After a five-week campaign period — which left some bloggers frustrated and angry, and provoked others to parody and satire — voters in Trinidad and Tobago went to the polls yesterday to elect the 41 members of the House of Representatives. (The party with a majority in the House forms the government.) In the weeks leading up to election day, the major opinion polls couldn't agree on the likely result, with some suggesting a small lead for the ruling People's National Movement (PNM), and others showing the PNM running neck-and-neck with the opposition United National Congress (UNC) and a new third party, the Congress of the People (COP). Campaign spending hit a new high, achieving what blogger Andre Bagoo described as “complete market saturation”:
And come Monday, after the millions are spent, millions which could have gone toward a day-care programme to help children with special needs, like my nephew, we will have another politician in office, with another song to sing.
Election results in Trinidad and Tobago generally come down to a small number of marginal seats where neither the PNM nor the UNC has a clear majority, and in the country's first-past-the-post electoral system third parties have often managed to win a significant number of votes without capturing any seats. As election day dawned, political analysts and ordinary citizens alike waited anxiously to see whether the COP would break this trend, and whether the party would “split the vote” in the marginal. “Remember, you get the government you deserve,” warned Club Soda and Salt, a Trinidadian living abroad.
Many bloggers posted photos of their index fingers stained with red electoral ink, proof of their having voted (and proof against multiple voting). “The day I voted for the first time,” Haveworld captioned his photo. “I voted. Did you?” asked The Manicou Report. “I've done my part,” said Lifespan of a Chennette. “My part in this first stage anyway.” Georgia Popplewell of Caribbean Free Radio gave an account of her trip to the polling station, and shared her memories of the historic 1986 election: “the first and only time I ever felt deeply involved in an election campaign, not to mention hopeful about the outcome.”
Meanwhile, IZATRINI.com posted the results of a (pretty unscientific) Facebook election poll. 1,884 Facebook members voted, with a clear majority opting for the COP. “This certainly says something about Trinidad and Tobago's youth,” IZATRINI remarked.
But once the polls closed at 6 p.m. and the first results began trickling in from the polling divisions, a very different scenario emerged. “It looks bad,” wrote Further Thoughts, a Trinidadian blogger living in the United States, who liveblogged the election night coverage via Internet radio. “It seems to be PNM or UNC first, COP second. But it’s consistently behind, and well behind.” Later Further Thoughts reported the result: a PNM victory. “Three-party elections don’t work in a two-party system.”
The final tally: 26 seats for the PNM, 15 for the UNC, and none for the COP, despite the latter party winning about 25% of the popular vote, a bigger chunk than the UNC, according to preliminary figures. “The inadequacy of the first-past-the-post system is just glaring,” commented Further Thoughts.
The second largest group of voters have no representation. Yes, we get to cast our votes. Yes, elections are mostly free and fair. No, this isn’t democracy.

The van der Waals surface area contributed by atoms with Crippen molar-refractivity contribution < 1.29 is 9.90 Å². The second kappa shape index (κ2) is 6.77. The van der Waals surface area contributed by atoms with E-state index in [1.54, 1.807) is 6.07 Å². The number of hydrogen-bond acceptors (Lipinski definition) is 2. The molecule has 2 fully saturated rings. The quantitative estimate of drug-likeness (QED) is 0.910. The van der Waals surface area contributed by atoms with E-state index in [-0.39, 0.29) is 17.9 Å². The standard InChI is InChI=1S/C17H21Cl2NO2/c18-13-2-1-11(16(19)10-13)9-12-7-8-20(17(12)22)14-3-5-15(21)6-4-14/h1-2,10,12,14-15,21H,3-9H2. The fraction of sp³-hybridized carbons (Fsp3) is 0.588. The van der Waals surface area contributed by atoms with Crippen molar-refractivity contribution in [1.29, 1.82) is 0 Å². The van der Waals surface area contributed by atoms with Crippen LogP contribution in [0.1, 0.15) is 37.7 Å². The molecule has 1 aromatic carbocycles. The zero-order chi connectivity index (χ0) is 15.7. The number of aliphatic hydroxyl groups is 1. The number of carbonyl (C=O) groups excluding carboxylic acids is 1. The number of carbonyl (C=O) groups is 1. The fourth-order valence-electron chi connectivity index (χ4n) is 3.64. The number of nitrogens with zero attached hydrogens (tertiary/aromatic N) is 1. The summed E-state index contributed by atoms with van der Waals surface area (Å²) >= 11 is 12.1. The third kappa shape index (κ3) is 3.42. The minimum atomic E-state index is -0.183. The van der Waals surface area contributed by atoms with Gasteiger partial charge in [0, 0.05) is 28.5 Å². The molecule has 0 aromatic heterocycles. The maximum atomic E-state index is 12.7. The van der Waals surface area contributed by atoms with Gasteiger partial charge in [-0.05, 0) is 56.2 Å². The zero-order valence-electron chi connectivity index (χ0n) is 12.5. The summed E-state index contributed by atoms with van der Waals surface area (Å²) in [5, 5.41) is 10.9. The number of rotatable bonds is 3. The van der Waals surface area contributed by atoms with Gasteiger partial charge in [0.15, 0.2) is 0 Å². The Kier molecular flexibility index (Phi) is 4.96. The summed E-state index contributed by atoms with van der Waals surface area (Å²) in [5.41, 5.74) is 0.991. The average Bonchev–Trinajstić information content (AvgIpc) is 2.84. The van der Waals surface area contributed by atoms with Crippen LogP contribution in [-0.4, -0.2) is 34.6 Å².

There’s a real constituency of people who want something different. They are a third party, waiting in the wings, waiting to happen. A third force in a two-party state, coming together once every few decades, then fading back, sitting uncomfortably in one party or the other.
KnowProSE.com, who lives in Prime Minister Patrick Manning's constituency, was rudely woken at 3 a.m. by noisy celebrations:
This level of noise at this hour — which is actually against the Law unless there is a variance — certainly does not make me feel happy that the PNM won…. The grasshoppers are dancing outside. I wonder how the ants who have to go to work in a few hours feel?
The morning after the election, some bloggers tried to figure out what the PNM victory would mean for the nation. Jumbie's Watch was pessimistic:
The “creeping dicatorship” will now become a galloping executive presidency…. I foresee a situation somewhat like Pakistan.
“I've got a lot to say about this,” fumed Mindsight (warning: he uses strong language):
We've got 5 more years of the PNM, and for better or worse they are my government. They are going to be the key to true change over this period, and it's up to the voters (as they're the only ones who in my opinion care) to hold them to the promise of change.
Further Thoughts tried to understand the UNC's campaign strategy — the party had gone into the elections with two co-leaders and no clear indication of who would have become prime minister, had they won a majority of seats. Was it part of a plan by former prime minister Basdeo Panday to make his daughter (newly elected as an MP) party leader?
Georgia Popplewell, meanwhile, was puzzled by Patrick Manning's decision — announced in his vistory speech — to be sworn back into prime ministerial office at an unconventional location. KnowProSE.com wondered why more Trinidadian bloggers weren't commenting on the results. And The Secret Blog of Patrick Manning, a parody blog launched a few weeks before the official start of the election campaign, announced it had reached “the end”:
Seems I’ve achieved what I set out to do here. Or perhaps I’ve failed miserably. It was fun while it lasted.